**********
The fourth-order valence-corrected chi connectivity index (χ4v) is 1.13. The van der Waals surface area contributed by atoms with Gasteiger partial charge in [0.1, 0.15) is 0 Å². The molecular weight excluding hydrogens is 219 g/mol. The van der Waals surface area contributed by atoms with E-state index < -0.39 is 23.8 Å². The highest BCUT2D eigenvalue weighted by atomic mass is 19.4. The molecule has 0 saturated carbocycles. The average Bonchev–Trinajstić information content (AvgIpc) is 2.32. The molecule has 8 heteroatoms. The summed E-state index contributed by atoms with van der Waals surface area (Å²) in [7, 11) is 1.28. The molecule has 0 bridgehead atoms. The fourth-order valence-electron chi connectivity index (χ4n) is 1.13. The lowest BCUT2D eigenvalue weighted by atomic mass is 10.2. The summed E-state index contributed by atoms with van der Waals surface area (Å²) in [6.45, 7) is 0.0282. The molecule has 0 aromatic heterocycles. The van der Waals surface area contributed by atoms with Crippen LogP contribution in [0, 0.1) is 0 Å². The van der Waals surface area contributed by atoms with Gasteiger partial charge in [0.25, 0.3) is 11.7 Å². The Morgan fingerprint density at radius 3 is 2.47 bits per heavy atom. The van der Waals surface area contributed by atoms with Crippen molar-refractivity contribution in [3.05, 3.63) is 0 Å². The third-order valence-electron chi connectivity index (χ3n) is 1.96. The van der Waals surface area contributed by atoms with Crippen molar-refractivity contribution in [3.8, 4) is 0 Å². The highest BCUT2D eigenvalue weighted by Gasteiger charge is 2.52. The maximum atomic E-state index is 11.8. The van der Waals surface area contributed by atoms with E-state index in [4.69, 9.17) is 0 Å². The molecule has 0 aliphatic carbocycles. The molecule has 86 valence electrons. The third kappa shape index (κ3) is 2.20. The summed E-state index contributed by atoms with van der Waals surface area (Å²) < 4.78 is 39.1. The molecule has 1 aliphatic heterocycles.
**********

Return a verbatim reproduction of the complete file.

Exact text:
The fourth-order valence-corrected chi connectivity index (χ4v) is 1.13. The van der Waals surface area contributed by atoms with Gasteiger partial charge in [0.1, 0.15) is 0 Å². The molecular weight excluding hydrogens is 219 g/mol. The van der Waals surface area contributed by atoms with E-state index < -0.39 is 23.8 Å². The highest BCUT2D eigenvalue weighted by atomic mass is 19.4. The molecule has 0 saturated carbocycles. The average Bonchev–Trinajstić information content (AvgIpc) is 2.32. The molecule has 8 heteroatoms. The summed E-state index contributed by atoms with van der Waals surface area (Å²) in [7, 11) is 1.28. The molecule has 0 bridgehead atoms. The fourth-order valence-electron chi connectivity index (χ4n) is 1.13. The lowest BCUT2D eigenvalue weighted by atomic mass is 10.2. The summed E-state index contributed by atoms with van der Waals surface area (Å²) in [6.45, 7) is 0.0282. The molecule has 0 aromatic heterocycles. The van der Waals surface area contributed by atoms with Crippen LogP contribution in [0, 0.1) is 0 Å². The van der Waals surface area contributed by atoms with Gasteiger partial charge in [0.25, 0.3) is 11.7 Å². The Morgan fingerprint density at radius 3 is 2.47 bits per heavy atom. The van der Waals surface area contributed by atoms with Crippen molar-refractivity contribution in [3.05, 3.63) is 0 Å². The third-order valence-electron chi connectivity index (χ3n) is 1.96. The van der Waals surface area contributed by atoms with Crippen molar-refractivity contribution in [3.8, 4) is 0 Å². The highest BCUT2D eigenvalue weighted by Gasteiger charge is 2.52. The maximum atomic E-state index is 11.8. The van der Waals surface area contributed by atoms with E-state index in [4.69, 9.17) is 0 Å². The molecule has 0 aliphatic carbocycles. The molecule has 86 valence electrons. The third kappa shape index (κ3) is 2.20. The summed E-state index contributed by atoms with van der Waals surface area (Å²) < 4.78 is 39.1. The molecule has 1 aliphatic heterocycles.